FRIEDEN: What concerns me most is the lack of the Centers for Disease Control and Prevention at the table making decisions and also at the podium explaining those decisions. The CDC is our lead public health agency. There`s a center at CDC. CDC overall has more than 20,000 health professionals.
There`s a center called the National Center for Immunization and Respiratory Disease. They have over 700 health professionals that work on this very issue. And fighting this pandemic without the CDC right there central to the decisions is like fighting with one hand tied behind your back.
WILLIAMS: David, you and Ashley of course are both Pulitzer recipients. You won yours for your writing about the last recession. Can you, tonight, give us a damage assessment so far to the U.S. economy and your take on whether or not 600 bucks to people at the low end is going to cut it? LEONHARDT: It won`t. The latest reporting that I`m hearing from the Hill is that the Democrats have succeeded in forcing the Republicans to give the same amount of money to lower income people that they were going to give to middle income people, which I think is progress. But, Brian, I remember 12 years ago seeing numbers in things like the monthly job reports that I`d never seen before and never expected to see in terms of the scale of the loss. And we`re early, so there`s a lot of uncertainty.
But I`m now having that feeling again, and what that means is that these numbers are even worse than they were in the financial crisis. I mean if you look at the projected declines in GDP in the second quarter that some financial firms were projecting today for the economy as a whole, they were remarkable. They were numbers in the teens. One was suggesting that we could have an annualized rate of more than 20 percent decline. I mean that looks like a depression.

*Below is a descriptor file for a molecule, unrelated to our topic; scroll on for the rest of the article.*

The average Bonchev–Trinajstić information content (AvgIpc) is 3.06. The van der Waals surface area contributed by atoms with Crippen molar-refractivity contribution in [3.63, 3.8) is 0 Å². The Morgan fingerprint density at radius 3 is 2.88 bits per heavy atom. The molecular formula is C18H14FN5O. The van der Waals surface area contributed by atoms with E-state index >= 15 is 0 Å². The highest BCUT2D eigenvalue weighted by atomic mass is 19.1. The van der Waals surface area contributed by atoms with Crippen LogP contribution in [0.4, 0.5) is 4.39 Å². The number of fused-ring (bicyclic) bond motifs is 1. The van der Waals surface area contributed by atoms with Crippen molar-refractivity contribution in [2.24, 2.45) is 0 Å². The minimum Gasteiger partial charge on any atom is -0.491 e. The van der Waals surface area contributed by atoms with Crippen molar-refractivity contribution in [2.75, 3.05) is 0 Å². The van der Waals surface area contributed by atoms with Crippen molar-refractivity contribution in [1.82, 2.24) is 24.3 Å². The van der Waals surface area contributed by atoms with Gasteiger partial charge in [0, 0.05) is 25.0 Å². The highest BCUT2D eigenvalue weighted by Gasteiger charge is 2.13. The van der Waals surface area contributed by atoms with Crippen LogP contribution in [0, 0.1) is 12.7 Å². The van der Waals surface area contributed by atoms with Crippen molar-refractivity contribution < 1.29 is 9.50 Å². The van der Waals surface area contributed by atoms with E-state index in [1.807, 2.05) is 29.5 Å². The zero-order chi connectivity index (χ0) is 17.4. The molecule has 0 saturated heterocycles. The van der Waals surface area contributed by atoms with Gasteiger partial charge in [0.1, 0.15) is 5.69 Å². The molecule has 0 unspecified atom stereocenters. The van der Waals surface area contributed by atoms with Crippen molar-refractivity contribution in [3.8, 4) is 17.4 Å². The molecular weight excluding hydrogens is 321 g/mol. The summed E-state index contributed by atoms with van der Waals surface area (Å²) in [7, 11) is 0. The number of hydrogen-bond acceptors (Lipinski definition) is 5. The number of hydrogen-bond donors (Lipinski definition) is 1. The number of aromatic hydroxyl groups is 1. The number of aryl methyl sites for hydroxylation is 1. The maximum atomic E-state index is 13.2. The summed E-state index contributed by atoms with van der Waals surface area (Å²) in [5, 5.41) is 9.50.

And what`s particularly disappointing about it is that if we`d had a faster response to the virus from the Trump administration, some of this could have been avoided because the spread of the virus wouldn`t have been as bad. As you said, losing a week now costs a month later and that`s both in terms of lives, but it`s also in terms of the damage to our economy.
WILLIAMS: Please let us call on all of you to do this again at your earliest convenience. Two must-read bylines and one must listen to physician. Ashley Parker, David Leonhardt, Dr. Thomas Frieden, our thanks for starting us off tonight.
Coming up for us on this Friday evening, this virus has virus has shown a special cruelty toward seniors, the most endangered demographic group in our country right now. Tonight, a look at the effort to shield them.
And later, one of the many huge changes to this new normal. The disappearance of all of our national pastimes. "The 11th Hour" just getting started on yet another consequential Friday night.
MAYOR BILL DE BLASIO (D-NY): No one should come in contact with anyone over 50 with those pre-existing conditions or over 70 in general without checking first to see if you have a temperature. Use a thermometer. If you have a temperature over 100, you should not be in contact with anyone in those vulnerable categories.
WILLIAMS: The Mayor of New York today. Americans are being asked to take every precaution possible to help suppress the spread of this coronavirus. Remember, though, that will only, at its best, slow the problem and not stop it. In densely populated cities like New York, where there`s been an explosion of confirmed cases, there are pleas for more help.